Vocal Warming

Sade alters the atmosphere around her listeners

By Gina Arnold

MUSIC, some wag once said, is the only art form that its followers don’t need to study to appreciate. And it’s true: all of us know things about music that we didn’t learn in school. We know, for example, that all times and places have a soundtrack of their own. I, for instance, wouldn’t want to hear the Rage Against the Machine first thing in the morning–or even in the middle of the night. There is morning music, afternoon music, and evening music.

But the best kind of music is so supple, so transcendent, that it colors the air around it, transforming whatever the day holds into an entirely different plane, turning, for instance, a slow morning into a sexy one, or a wistful evening into a night full of hope.

Such a quality is rare indeed in the pop world, but one does occasionally come across it–in the music of English blues singer Sade, for example. Sade’s voice is thin and wispy, her music is rather quiet, but if you let her into your living room, I guarantee that the atmosphere will alter–and, to my mind, for the better.

Her music has the exact quality that T. S. Eliot referred to in his poem The Love Song of J. Alfred Prufrock, when he wrote, “I know the voices dying with a dying fall/ beneath the music from a farther room.” When Sade sings, it sounds as if someone is humming a tune in a meadow nearby–or, to quote the album’s title cut, “the music in the man’s car next to me.”

Sade is not, however, a prolific artist. Reclusive is more like it. Lover’s Rock (Sony) is her first LP in eight years–her fifth in 15–and this paucity of output (along with her poise and beauty) is part of her perfection. She doesn’t overdo anything, including her presence on the pop scene, with the result that when she does show up, one feels oddly relieved.

Lover’s Rock isn’t full of songs about Caribbean gangsters and scenes of renunciation. Instead, it relies on pure emotion and statements of intent: “You are the lover’s rock/ that I cling to.” Musically, the songs on Lover’s Rock recall numbers like “Sweetest Taboo” and “(Love Is) Stronger than Pride,” but there is something soothing about them that goes beyond the album’s smooth, mellow-jazz surface qualities.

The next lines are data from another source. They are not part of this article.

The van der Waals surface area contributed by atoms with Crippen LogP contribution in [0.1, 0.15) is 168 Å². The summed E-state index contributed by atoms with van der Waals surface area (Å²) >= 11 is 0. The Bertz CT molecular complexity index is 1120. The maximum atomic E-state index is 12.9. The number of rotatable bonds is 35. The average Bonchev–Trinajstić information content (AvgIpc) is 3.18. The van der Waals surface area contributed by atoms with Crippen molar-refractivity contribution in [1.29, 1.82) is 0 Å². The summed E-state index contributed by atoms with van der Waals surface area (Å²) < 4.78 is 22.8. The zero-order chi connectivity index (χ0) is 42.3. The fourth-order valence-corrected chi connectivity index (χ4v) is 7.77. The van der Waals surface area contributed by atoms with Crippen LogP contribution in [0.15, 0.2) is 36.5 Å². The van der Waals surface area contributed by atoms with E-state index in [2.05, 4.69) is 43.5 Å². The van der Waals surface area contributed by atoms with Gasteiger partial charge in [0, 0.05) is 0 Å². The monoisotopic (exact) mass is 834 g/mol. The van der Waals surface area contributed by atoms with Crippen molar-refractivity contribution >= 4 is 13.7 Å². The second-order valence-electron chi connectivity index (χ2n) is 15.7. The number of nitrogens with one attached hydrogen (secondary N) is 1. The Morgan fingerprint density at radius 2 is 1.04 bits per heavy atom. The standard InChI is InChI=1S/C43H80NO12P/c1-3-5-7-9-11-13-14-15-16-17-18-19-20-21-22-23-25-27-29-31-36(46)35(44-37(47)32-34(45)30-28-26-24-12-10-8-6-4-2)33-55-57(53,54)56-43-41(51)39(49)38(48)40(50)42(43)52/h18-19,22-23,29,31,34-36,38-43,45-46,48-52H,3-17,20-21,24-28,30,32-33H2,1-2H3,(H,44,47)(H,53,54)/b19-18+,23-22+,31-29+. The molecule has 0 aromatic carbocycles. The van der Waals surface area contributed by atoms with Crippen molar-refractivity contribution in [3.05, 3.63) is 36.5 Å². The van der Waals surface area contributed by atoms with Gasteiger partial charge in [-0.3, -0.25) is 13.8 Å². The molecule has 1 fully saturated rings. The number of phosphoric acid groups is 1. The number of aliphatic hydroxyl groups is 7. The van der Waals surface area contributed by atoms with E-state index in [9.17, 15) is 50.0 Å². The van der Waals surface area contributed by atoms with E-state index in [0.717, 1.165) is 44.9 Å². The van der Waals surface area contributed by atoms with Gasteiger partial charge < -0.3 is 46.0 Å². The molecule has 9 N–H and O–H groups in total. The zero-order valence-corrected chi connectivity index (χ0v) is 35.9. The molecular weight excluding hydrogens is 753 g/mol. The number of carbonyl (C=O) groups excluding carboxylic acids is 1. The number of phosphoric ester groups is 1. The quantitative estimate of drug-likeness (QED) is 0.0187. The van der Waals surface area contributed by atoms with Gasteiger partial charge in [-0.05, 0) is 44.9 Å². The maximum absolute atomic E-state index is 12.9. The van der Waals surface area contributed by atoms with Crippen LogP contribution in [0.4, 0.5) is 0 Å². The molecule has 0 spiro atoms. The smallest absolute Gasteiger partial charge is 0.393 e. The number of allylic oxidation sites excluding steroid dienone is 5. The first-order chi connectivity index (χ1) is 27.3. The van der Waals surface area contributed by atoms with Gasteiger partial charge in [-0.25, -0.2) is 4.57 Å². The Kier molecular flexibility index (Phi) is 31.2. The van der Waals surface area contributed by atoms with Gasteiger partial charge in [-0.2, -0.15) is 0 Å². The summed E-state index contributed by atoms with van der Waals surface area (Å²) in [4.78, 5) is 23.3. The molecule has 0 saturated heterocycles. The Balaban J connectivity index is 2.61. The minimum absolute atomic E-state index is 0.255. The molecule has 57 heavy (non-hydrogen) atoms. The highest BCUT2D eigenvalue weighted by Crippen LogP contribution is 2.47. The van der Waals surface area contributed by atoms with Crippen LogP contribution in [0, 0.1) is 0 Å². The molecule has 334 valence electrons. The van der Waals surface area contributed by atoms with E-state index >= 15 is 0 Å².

In a way, Lover’s Rock contains elements of artists like Portishead and Dido, but in fact, Sade’s roots are much more in the blues than in techno–the English blues, that is. Indeed, the opening track, “By Your Side,” sounds remarkably like a song by Eric Clapton (if Clapton could sing better).

And the other songs have a similar slow-hand groove, albeit one with extremely subtle instrumental touches: an acoustic guitar chord here, a faint flavor of horns or strings there, some light percussion. “Flow” could almost be called repetitive or even monotonous, if it weren’t for Sade’s emotional intensity.

“Somebody Already Broke My Heart” is typical of Sade’s oeuvre, a subtle song about the pain of love. “King of Sorrow,” in which she sighs, “I have already paid for all my future sins,” is equally downbeat. But that’s what the blues are all about: lightening others’ loads by sharing one’s own pain. As Sade sings herself on the final cut, “Love is kind, and love can give . . . it’s only love that gets you through.”

That’s been her (highly romantic) stance all along, and she’s obviously going to stick to it.

Of course, the blues are normally associated with African Americans. Sade (a.k.a. Helen Folasade Adu) is black but of Nigerian descent. She grew up in England, and her version of the blues diverges quite a bit from the traditional form we most often associate with the idiom. There are no seven- or 12-bar blues here, no high, intricate vocalizing à la Aretha Franklin or Etta James.

Sade’s blues are just as blue, but they’re a cool blue, a new blue, if you will, invented and nurtured in London in the ’80s. Sade lives an immensely private life, but she doesn’t worry about sounding inauthentic or losing face for not having “lived the blues,” because her personal blues have nothing to do with heroin use, jail time, or sharecropping.

On the other hand, no one’s ever going to question Sade’s blues credentials. Her songs are as blue as one could wish and, as such, uplifting in their way. Combined with her monumental vocal poise, her sweet and tender songs, and her extreme beauty, she is, simply put, an artist of great dignity and merit–and an artist with whom one enjoys spending time, morning, noon, and night.

From the February 8-14, 2001 issue of the Northern California Bohemian.

© Metro Publishing Inc.

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